Mora County, a conservative ranching community in New Mexico, is the first U.S. county to ban the practice of fracking, according to reports from the Los Angeles Times. Wells are the only source of water in Mora, which is why last month officials announced a countywide ban on fracking citing water safety concerns.

Fracking, or hydraulic fracturing, is a controversial process involving the high-pressure injection of undisclosed chemicals into rocks containing natural gas or oil.

"I don't want to destroy our water," 63-year-old Mora County resident Roger Alcon told the LA Times. "You can't drink oil."

The county is a tiny, low-income ranching area that lies less than 100 miles northeast of Santa Fe. In voting for the ban, local landowners turned down potentially lucrative royalty payments from fracking companies, according to the report.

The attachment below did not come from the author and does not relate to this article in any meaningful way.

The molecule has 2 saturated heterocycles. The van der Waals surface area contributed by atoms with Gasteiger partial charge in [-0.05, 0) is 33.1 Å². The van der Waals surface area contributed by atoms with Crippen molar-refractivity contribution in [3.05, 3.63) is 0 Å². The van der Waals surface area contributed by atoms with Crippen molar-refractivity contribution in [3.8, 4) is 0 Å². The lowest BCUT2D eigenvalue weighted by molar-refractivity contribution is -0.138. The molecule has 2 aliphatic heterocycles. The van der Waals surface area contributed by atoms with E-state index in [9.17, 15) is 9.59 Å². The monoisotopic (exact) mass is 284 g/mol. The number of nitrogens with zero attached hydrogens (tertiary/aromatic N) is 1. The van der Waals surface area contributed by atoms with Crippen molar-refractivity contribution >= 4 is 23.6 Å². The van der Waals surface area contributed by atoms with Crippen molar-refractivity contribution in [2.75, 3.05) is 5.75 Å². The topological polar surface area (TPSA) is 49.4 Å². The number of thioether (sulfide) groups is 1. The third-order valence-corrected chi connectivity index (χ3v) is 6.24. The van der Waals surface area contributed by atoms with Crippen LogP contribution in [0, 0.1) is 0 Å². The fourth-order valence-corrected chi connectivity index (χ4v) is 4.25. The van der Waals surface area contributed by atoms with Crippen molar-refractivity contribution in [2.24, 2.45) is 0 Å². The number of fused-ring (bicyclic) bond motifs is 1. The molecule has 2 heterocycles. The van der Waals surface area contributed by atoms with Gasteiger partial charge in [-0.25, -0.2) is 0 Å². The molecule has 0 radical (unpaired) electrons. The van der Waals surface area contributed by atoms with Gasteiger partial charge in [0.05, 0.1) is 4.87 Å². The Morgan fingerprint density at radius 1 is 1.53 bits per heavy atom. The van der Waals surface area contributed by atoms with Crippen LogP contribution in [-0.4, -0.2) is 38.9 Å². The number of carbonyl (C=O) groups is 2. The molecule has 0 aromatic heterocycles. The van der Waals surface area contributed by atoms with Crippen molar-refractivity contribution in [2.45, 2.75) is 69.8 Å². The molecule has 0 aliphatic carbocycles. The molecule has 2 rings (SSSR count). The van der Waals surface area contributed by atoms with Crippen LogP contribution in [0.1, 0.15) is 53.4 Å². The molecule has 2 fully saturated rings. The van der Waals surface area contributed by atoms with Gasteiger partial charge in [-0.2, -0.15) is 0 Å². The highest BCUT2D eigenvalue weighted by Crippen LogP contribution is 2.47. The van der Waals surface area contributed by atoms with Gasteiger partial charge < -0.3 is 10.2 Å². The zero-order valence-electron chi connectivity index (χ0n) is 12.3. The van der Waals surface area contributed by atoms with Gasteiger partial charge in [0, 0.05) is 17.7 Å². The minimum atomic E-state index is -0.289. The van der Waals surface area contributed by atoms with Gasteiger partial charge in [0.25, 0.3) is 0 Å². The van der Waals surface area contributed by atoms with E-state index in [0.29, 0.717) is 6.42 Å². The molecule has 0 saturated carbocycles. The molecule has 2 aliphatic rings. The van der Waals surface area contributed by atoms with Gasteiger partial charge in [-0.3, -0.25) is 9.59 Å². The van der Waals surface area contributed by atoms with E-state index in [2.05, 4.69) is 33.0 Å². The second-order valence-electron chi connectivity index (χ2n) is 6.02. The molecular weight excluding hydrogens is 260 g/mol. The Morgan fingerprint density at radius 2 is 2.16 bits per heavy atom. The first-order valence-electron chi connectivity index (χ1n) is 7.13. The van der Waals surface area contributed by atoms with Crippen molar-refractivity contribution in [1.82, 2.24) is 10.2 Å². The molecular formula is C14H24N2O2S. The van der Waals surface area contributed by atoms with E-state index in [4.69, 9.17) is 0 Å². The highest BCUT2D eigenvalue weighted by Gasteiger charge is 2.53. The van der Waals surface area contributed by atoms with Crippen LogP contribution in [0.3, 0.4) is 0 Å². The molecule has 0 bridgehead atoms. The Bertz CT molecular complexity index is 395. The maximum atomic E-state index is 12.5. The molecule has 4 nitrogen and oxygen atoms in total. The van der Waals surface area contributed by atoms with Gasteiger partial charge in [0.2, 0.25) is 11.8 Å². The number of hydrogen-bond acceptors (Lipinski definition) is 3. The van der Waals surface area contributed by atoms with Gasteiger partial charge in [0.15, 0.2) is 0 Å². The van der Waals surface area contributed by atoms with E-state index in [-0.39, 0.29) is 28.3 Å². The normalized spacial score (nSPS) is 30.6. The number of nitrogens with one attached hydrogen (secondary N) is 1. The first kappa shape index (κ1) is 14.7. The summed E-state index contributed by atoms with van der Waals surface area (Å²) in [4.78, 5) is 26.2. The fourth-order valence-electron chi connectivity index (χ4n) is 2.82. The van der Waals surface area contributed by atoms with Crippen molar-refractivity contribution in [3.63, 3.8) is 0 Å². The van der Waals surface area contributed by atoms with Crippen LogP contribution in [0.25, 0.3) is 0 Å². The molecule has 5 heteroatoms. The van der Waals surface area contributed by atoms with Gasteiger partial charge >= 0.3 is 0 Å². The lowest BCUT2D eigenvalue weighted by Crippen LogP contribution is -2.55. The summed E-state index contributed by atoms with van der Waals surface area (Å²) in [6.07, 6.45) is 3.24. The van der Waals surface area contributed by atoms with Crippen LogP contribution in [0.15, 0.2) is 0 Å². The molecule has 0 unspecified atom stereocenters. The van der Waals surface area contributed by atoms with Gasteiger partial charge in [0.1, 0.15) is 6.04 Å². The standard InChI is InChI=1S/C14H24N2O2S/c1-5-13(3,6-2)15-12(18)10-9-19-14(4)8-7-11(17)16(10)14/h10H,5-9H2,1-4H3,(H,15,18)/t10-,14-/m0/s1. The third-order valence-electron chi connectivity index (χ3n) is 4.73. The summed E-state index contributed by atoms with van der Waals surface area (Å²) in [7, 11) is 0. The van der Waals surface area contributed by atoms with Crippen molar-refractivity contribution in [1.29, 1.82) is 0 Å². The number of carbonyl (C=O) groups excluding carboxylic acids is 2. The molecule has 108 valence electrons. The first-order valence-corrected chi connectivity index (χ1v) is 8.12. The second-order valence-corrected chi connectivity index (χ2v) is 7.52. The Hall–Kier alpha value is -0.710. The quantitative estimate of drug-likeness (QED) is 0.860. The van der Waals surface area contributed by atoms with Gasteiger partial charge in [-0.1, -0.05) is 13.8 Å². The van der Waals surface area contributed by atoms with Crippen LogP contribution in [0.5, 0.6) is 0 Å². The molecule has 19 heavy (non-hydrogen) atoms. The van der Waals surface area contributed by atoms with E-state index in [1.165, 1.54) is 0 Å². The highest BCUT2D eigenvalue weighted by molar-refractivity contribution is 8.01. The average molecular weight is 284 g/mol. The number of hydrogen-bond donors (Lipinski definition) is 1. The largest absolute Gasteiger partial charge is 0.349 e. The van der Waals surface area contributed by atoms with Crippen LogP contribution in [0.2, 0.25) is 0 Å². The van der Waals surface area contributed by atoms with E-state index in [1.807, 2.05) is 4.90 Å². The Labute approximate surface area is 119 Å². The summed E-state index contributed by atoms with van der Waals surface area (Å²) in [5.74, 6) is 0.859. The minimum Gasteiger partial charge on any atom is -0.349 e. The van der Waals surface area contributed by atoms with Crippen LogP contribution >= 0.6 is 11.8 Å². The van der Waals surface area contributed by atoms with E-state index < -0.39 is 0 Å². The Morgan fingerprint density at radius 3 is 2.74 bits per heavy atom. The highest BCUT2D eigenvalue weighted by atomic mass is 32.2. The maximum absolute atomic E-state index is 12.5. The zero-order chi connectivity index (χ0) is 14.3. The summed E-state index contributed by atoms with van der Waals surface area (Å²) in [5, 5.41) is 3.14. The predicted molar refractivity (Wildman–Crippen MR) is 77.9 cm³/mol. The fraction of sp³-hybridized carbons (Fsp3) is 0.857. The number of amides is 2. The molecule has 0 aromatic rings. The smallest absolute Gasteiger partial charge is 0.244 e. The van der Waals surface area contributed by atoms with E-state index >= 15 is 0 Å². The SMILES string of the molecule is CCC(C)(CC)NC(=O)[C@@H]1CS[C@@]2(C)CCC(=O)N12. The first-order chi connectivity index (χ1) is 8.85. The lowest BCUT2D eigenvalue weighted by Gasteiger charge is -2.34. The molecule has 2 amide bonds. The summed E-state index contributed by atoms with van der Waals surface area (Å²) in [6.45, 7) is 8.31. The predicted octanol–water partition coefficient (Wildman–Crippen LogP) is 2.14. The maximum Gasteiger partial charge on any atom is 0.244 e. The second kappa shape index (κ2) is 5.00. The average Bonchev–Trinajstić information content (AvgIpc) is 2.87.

Pittsburgh in 2010 became the first U.S. city to outlaw fracking, with city officials citing threats to drinking water and public health. Since then, more than a dozen East Coast cities have followed suit, and efforts to enact a statewide ban are currently underway in California.

The Interior Department is working to finalize new draft rules requiring companies that drill for natural gas on federal lands to disclose the chemicals used in their hydraulic fracturing operations. Meanwhile, the American Petroleum Institute is pushing to extend the public comment period, arguing the rule "has the potential to significantly impact domestic energy production, as well as national, state, and local economies."

Interior is already under pressure from the House Natural Resources Committee to slow down on fracking rules, according to reporting from The Hill.